I have had many opportunities to watch and preform evaluations. The first one I got to do was a back evaluation for a softball player. Because I don't have a full understanding of the back I only did the history and observation portion of the eval. After, an ATC came in and finished the eval. As a class we have done a fair amount of foot and ankle evals. I feel like I am getting better with my palpation and this is helping me rule out specific injuries. My take away from these evals are to remind myself I am capable of doing one. This helps with my confidence and ability to perform an eval. No one wasn't an unsure and awkward examiner, so being able to demonstrate confidence in an evaluation is important.
This week I was on rotation with football. There was an away game which I got to travel with on Saturday. During the game I got to run onto the field to see if an athlete was okay for the first time. Thinking back this is kind of dorky, but I was super excited and I felt like a super hero going to save a life. The athlete was fine in the end, and we didn't have to do any emergency techniques, but I was totally geeking out about running out on the field. Also during the game it was really hot and one of our players started throwing up on the field in the middle of the play. The reaction of our opponent was pretty funny, and we gained a few yards because of it. Maybe puking is a new game advantage.
One of the most exciting things about the field of athletic training is how much is under our scope of practice, and the relationships we build. As an athletic trainer we get to do emergency response and rehabilitation. It's super exciting when we get to run out onto the field and see if the athlete is okay, but it is also highly rewarding to see an athlete through their recovery. Being able to see patients before, during, and after an injury adds an element of rapport and relationships to the field. I think this is important not only in a way that will help an athlete have better treatment, but also because I get to make the relationships and friendships which could help me in the future. Who knows if I will be helping out a high school baseball team, swim team, or basketball team, and one of those kids moves up in the world to the big league. If I have built good rapport with that athlete there is a possibility I can make an advancement to where I want to be in my career.
I think I will be a successful athletic trainer because of how dedicated I am to my studies. On top of taking 18 credit hours I do about 25 hours of studying a week and 20+ hours of clinical a week. Needless to say I'm a busy person, but I know if I didn't do this there would be no possible way I could be successful. Another reason I think I will be a successful athletic trainer is because I genuinely care about the sports, the human body, the people, and the profession. If someone lacked in any of those aspects they would either be a poor athletic trainer, or hate their job, which is unacceptable in this field of practice. So with how much time, effort, heart, and soul I put into this field, I know I am going to be a great and successful athletic trainer.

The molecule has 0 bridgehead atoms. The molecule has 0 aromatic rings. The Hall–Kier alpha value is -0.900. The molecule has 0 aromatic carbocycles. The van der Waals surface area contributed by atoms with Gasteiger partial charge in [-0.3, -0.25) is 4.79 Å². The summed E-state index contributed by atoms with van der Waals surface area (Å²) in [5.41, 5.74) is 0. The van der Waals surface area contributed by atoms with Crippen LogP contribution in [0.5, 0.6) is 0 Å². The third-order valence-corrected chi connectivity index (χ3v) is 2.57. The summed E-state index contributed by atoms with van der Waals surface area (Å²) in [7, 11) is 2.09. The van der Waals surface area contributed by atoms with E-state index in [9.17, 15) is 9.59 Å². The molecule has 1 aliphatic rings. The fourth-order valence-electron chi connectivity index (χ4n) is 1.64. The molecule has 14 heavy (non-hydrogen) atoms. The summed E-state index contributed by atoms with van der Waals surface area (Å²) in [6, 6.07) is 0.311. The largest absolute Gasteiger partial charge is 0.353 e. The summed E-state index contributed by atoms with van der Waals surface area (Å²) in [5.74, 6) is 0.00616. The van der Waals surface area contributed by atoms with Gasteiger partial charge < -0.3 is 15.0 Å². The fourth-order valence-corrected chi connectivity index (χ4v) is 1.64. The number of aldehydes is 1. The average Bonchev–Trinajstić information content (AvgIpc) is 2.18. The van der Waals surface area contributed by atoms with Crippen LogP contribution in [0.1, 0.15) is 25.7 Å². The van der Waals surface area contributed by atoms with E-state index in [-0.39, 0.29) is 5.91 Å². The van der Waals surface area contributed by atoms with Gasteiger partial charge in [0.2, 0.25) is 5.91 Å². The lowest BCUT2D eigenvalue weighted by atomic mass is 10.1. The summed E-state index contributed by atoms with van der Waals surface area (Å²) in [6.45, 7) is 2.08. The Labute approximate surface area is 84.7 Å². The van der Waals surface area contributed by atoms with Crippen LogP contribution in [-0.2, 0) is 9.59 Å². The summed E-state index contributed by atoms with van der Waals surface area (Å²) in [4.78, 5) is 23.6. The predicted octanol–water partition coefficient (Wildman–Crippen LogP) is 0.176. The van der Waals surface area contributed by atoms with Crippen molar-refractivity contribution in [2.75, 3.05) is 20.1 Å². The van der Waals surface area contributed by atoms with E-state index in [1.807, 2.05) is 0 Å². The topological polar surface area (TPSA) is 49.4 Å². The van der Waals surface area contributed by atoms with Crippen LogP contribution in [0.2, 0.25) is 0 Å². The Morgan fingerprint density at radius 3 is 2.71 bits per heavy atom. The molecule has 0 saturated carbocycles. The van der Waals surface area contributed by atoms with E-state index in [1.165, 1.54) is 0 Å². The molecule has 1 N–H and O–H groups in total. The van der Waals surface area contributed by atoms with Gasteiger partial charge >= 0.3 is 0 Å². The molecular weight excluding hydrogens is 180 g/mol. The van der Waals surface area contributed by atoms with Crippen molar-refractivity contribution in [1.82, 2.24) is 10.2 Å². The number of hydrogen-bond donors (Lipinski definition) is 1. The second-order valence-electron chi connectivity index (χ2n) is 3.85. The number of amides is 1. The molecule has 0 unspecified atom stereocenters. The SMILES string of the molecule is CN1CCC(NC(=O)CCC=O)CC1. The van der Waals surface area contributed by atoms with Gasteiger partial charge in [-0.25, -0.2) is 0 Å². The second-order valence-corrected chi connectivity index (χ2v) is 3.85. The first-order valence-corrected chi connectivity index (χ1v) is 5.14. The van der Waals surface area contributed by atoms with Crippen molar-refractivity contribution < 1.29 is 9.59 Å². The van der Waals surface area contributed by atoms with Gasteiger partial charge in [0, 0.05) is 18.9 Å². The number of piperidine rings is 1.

This week was my last week with volleyball. Again, I'm reminded how fast 2 weeks goes by. Honestly, nothing extremely bizarre happened. I continued to learn how to release knots by doing pressure point, which I feel I am very competent at doing now. I also got to attempt cupping on an athlete which was pretty cool. This week I also volunteered to help out with the football game. I was really excited for this because I love football. I got to tape a lot of ankles which is always fun, and I was also in charge of the teams hydration. I really didn't think filling up water bottles was going to be so tiring, until I realized how much water football players drink. THEY DRINK SO MUCH WATER!!!! I basically ran up and down the sideline the whole game making sure the bottles were full. To an outsider this probably sounds awful, but honestly, I was just happy to be there. Also, the players were very thankful, and the other athletic training students were essentially cheering me on, so I maintained the energy to keep going.